Happy belated Thanksgiving. Are you still wearing your favorite elastic waist-banded garment? It’s amazing I used to only own one stretchy pair of poultry pants, saved for the last two months of every year, because now the majority of my closet is filled with various shades and fabrics of turkey trousers.
Normal Thanksgiving dinners growing up consisted of thawing the biggest turkey in the shop for days, waking up at an ungodly hour to turn on the oven and ensure the stuffing hadn’t fallen out of the bird overnight.
For years, it was an intimate affair with our immediate family and one set of grandparents. Never were my parents plucky enough to have the in-laws breaking bread on the same day and at the same location.
Everyone brought a side dish or five, praying that hers would be a success. However, you wouldn’t know if your dish received the four-star rating until the next year, when, and if, you were invited for Thanksgiving and asked to bring it again.
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Back then, many of the same family members would join my small family of four, but all it took was one slight change of the guest list to start our annual Thanksgiving “guest swap” rolling. That’s when the holiday became a competitive sport with no holds barred.
The Thanksgiving that changed our polite formal dinner was when I was 9 or 10 years old. The past dining room table had always been covered with a table cloth, our family’s best china, the real silver, and the crystal glasses that only my mother could transport in and out of the kitchen and hand wash.
We didn’t mind, though, because no one wanted to see her break down and cry; plus, our normal chore of drying the dishes was held off that one day of the year.
As a fourth-grader, I remember when my mother, who is the queen of thinking outside the box, was trying to place enough chairs around our table. Her brother’s wife, her large family, and a priest were to caravan from Nebraska.
None of us were Catholic, but we knew deep down we should step up our formal dinner. I mean, how often do you get to have your first supper with clergy?
If we were entertaining a priest just once, my mother was classy enough to know cramped seating would be a sin. It was time to remove the net and cover the ping-pong table with butcher paper. Fancy living was about to commence.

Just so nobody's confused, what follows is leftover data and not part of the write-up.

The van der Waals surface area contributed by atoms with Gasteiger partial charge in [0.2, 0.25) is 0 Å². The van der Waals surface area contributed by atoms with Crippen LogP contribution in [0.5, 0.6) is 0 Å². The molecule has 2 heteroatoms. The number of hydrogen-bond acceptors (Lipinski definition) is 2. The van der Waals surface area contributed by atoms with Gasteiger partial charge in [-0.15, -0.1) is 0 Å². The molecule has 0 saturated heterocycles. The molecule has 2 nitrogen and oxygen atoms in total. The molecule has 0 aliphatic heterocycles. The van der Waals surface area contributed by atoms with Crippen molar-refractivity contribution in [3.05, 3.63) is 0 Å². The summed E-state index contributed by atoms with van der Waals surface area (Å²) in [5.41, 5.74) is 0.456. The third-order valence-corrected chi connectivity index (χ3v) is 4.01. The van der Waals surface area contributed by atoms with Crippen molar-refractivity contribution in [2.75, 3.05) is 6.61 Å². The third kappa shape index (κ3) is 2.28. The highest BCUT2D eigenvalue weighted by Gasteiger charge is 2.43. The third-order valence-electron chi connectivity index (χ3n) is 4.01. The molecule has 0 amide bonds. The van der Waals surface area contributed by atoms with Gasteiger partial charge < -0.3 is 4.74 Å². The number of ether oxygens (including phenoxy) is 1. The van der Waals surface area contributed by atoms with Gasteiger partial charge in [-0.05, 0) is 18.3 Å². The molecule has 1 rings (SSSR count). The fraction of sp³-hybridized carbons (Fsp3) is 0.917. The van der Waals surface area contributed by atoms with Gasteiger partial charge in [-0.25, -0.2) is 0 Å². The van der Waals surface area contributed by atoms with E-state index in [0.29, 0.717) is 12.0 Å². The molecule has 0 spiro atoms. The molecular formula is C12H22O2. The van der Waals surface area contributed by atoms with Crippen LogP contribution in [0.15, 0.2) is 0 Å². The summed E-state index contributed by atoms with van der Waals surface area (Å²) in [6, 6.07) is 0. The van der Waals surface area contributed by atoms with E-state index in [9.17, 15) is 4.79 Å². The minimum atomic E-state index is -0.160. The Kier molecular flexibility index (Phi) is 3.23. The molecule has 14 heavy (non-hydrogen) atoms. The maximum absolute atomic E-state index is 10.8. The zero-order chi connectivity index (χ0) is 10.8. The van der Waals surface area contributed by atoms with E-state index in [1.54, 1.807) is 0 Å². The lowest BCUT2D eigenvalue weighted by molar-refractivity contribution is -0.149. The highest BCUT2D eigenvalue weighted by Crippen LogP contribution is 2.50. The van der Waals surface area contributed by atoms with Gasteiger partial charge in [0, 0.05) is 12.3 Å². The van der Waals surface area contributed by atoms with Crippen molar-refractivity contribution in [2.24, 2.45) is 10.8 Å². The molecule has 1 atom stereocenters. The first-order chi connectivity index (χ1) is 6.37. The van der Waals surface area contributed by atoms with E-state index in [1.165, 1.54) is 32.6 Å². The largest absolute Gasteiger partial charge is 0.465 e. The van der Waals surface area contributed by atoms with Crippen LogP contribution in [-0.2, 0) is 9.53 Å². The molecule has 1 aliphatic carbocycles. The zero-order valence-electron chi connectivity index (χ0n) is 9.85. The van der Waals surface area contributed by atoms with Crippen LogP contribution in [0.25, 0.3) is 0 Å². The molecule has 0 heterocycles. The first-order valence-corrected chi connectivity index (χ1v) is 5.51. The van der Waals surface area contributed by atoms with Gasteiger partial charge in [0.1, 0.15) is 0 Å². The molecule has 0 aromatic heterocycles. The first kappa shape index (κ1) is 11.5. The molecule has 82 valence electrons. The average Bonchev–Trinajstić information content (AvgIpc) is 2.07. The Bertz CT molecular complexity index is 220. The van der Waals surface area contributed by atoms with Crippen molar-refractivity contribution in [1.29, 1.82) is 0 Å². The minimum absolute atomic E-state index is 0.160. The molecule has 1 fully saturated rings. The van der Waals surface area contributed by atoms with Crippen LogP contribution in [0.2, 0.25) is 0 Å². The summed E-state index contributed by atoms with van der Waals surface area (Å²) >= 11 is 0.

Everyone had a fabulous time at that Thanksgiving, leaving a big impression on us all. Why should such a creative and giving family be thankful for our typical small family guest list? Since our population wasn’t increasing anytime soon, my parents pulled out the old address book and searched for friends who were alone on that holiday.
If they had impressive culinary skills, they were a shoo-in. “Let’s invite people we work with! I know short Margy makes a mean Jell-O mold.”
One year while I was in college, my parents wanted to shake up the list even more. They invited my brother and me into a room nonchalantly to mention they were crossing themselves off the list. We thumped both sides of our heads to dislodge the object, which had blocked our hearing.
Why on earth would our parents, who treasured family Thanksgivings, say they were deserting us? ... The Maui Classic.
Yes, college basketball finally destroyed our family. OK, it could have happened, but instead my brother and I pretended we weren’t devastated by the news.
Over a few hoppy beverages on the back porch, we engineered a solid plan that would make the parents jealous. It’s funny thinking back that they would have wanted to choose our silly dinner over Hawaii, but we were young and pretty full of ourselves.
That Thanksgiving, we woke up to a quiet house, and before the crack of dawn I prepped a smallish bird with all the fixings for two. This was the beginning of our family-themed holidays. My brother and I enjoyed a fine dinner complete with crazy costumes, props, and framed photos of our parents placed in front of their empty seats.
If only we had thought to open the old address book, we could have thrown quite a bash while the folks were gone.
If you have a lively holiday story, you can reach Stacey Hatton at www.laughingwithkids.com.